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Tips for ensuring you are finding all monarch stages on the plant

Monitoring for monarch eggs on common milkweed, using a magnifier. (Photo: Wendy Caldwell)

Make sure that you are checking plants carefully, and thoroughly. Glance at the whole plant first to see if there are any caterpillars that you might knock off before taking a closer look. Middle and late instars tend to avoid predators by curling up in a ball and rolling/falling off the plant, and early instars, if disturbed, often fall from the plant and hang suspended on a small thread. While the different larval instars are often all around at the same time, you should be able to use your knowledge of monarch biology to deduce what you might see on a given date. We recommend checking out the stacked bar graphs on the MLMP results page for your state. For example, egg-laying monarchs typically arrive in Minnesota between mid-May and early-June, so we are on close lookout for eggs during that time. As soon as we’ve found eggs, we know that in subsequent weeks of monitoring we could be finding caterpillars. Think about what you observed the week before, and use that to determine what you might find this week. Keep in mind that you may have missed some, and new eggs could be laid at any time! Do not record the stages of monarchs you think you SHOULD be seeing if you do not actually see them.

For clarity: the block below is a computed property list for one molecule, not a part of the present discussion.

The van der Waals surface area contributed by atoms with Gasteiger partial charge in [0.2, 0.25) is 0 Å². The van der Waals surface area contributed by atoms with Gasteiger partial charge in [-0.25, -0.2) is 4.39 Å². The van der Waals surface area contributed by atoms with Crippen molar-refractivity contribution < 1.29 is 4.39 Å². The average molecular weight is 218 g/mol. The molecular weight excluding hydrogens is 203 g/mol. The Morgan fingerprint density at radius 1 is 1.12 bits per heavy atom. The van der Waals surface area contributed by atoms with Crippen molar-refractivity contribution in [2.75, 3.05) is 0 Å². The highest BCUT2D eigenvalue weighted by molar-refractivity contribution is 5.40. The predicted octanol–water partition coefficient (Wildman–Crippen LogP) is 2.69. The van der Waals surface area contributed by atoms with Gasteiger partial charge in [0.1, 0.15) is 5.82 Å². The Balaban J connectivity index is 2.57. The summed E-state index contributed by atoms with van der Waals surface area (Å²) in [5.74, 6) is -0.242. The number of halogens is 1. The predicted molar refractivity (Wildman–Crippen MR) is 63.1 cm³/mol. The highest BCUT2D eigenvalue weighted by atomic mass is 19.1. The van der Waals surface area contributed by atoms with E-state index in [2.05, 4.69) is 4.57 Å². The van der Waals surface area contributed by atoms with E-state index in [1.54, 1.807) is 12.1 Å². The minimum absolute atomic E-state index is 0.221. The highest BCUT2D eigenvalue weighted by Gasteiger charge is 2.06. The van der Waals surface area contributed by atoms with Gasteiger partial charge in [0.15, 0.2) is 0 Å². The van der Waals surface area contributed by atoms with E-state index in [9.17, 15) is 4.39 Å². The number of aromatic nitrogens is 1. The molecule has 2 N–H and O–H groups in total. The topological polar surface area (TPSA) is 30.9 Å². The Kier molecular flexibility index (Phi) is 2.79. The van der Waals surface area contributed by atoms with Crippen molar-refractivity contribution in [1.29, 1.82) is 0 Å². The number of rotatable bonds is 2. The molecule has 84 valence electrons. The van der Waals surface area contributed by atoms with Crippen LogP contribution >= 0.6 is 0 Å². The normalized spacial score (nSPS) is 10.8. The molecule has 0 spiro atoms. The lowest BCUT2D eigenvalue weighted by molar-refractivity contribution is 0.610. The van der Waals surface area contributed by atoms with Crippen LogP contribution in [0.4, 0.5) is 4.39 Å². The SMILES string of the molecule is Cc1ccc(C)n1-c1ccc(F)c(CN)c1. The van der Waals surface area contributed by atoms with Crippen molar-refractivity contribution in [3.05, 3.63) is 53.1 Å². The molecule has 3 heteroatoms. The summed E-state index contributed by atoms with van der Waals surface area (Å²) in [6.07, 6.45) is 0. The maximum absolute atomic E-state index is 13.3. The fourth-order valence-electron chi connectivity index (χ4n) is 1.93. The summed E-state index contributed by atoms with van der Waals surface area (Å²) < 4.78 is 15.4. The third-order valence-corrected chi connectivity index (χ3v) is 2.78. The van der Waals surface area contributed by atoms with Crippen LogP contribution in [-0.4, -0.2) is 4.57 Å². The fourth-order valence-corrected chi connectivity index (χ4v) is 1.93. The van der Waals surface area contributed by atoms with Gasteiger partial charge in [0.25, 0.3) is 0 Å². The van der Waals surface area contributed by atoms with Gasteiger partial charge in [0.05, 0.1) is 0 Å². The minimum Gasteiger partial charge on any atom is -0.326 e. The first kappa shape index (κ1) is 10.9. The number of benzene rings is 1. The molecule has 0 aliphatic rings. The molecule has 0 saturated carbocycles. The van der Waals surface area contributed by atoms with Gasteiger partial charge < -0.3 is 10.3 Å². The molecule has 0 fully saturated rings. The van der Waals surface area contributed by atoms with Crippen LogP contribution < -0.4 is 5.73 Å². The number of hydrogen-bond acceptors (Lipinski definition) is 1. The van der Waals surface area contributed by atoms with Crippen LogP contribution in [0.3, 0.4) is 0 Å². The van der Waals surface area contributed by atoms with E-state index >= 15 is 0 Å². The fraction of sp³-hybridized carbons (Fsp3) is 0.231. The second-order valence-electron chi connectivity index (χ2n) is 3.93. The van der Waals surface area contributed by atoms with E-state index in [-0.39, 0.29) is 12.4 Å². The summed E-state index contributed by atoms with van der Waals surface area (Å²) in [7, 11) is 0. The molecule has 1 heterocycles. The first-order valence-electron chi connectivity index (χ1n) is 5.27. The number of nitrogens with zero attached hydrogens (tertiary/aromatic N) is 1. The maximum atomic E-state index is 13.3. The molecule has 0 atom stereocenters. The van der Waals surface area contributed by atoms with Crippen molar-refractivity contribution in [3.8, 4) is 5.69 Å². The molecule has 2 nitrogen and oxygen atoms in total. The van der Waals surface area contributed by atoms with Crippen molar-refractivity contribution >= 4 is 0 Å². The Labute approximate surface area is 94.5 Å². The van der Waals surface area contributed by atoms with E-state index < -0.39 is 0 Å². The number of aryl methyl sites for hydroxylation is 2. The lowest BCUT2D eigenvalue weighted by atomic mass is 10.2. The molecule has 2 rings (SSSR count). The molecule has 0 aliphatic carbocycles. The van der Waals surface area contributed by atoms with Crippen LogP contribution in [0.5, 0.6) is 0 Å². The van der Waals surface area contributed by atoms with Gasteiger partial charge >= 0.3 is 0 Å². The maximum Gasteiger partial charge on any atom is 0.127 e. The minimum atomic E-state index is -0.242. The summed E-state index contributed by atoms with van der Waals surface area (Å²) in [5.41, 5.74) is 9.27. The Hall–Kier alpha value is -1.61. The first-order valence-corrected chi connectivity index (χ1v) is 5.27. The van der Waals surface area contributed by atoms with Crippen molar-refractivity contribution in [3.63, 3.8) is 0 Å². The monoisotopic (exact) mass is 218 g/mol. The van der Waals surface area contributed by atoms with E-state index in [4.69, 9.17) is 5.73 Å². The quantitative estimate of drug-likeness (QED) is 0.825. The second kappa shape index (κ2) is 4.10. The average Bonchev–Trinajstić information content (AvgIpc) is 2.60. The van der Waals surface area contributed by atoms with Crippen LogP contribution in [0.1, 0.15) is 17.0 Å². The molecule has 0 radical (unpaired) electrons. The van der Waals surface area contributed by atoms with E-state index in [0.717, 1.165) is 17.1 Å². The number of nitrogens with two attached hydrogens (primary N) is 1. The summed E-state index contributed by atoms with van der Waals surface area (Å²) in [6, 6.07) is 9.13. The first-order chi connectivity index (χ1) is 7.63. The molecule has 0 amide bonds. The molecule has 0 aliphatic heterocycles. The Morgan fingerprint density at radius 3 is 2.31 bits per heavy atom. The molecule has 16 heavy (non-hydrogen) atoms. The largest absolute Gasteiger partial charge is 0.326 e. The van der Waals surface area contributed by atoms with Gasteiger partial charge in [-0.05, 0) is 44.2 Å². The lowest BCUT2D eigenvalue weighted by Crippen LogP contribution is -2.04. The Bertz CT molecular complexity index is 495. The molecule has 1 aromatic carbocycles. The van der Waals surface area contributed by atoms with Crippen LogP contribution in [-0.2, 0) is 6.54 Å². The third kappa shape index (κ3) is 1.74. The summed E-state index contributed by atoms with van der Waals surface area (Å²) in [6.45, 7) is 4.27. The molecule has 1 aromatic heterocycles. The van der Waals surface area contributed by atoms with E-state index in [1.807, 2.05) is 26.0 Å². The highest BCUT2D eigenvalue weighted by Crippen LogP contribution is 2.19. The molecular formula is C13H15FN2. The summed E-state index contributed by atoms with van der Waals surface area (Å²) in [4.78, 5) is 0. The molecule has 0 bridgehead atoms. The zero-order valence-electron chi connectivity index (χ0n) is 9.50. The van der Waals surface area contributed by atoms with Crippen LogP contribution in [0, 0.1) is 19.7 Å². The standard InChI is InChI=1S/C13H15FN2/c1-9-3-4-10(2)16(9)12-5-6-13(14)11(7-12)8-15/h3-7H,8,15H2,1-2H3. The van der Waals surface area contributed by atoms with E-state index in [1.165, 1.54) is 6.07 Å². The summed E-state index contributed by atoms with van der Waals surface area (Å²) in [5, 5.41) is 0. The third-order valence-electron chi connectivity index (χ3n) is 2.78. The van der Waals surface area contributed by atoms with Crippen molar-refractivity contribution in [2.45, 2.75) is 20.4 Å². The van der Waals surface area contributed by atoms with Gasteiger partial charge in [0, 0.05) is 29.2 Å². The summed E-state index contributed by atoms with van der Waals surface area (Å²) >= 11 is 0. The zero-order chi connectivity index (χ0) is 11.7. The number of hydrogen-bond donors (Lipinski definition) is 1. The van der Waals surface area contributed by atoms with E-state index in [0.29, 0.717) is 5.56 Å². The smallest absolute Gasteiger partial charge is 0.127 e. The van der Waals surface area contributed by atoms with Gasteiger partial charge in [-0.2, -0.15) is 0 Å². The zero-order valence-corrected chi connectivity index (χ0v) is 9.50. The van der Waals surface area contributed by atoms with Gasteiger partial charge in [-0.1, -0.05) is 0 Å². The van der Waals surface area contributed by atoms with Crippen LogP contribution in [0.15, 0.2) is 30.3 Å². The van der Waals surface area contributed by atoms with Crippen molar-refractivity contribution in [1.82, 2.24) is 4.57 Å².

We keep an eye out for reports that don’t quite match up. For example, if you are seeing late instar caterpillars, but never reported seeing any eggs, that is a cue to us that you might be missing eggs or that you were not monitoring when those caterpillars would have been eggs. If you find yourself finding larger caterpillars but never eggs or tiny first instar caterpillars, you’ll need to practice looking more closely for those eggs and early instars. Try a magnifying glass or small hand lens to magnify small dots on the milkweed plant that you aren’t sure about. Make sure you’re looking in all of the plant’s natural hiding places, like buds and flowers, and the top set of leaves that come together. While less obvious, small caterpillars also leave clues on the plant. Look for small semi-circles on the leaves (usually not on the outside of the leaves for early instars) where caterpillars have been chewing.
If you’re only seeing eggs and early instars and are finding very few later instar caterpillars, you probably aren’t missing anything! It is typical to find fewer later instars, as many of them don’t survive long enough to get very large. Researchers estimate that less than 10% of the eggs that are laid make it to adulthood.

Make sure that if you need to refresh your knowledge about monarch biology and instar identification you refer to our training video.

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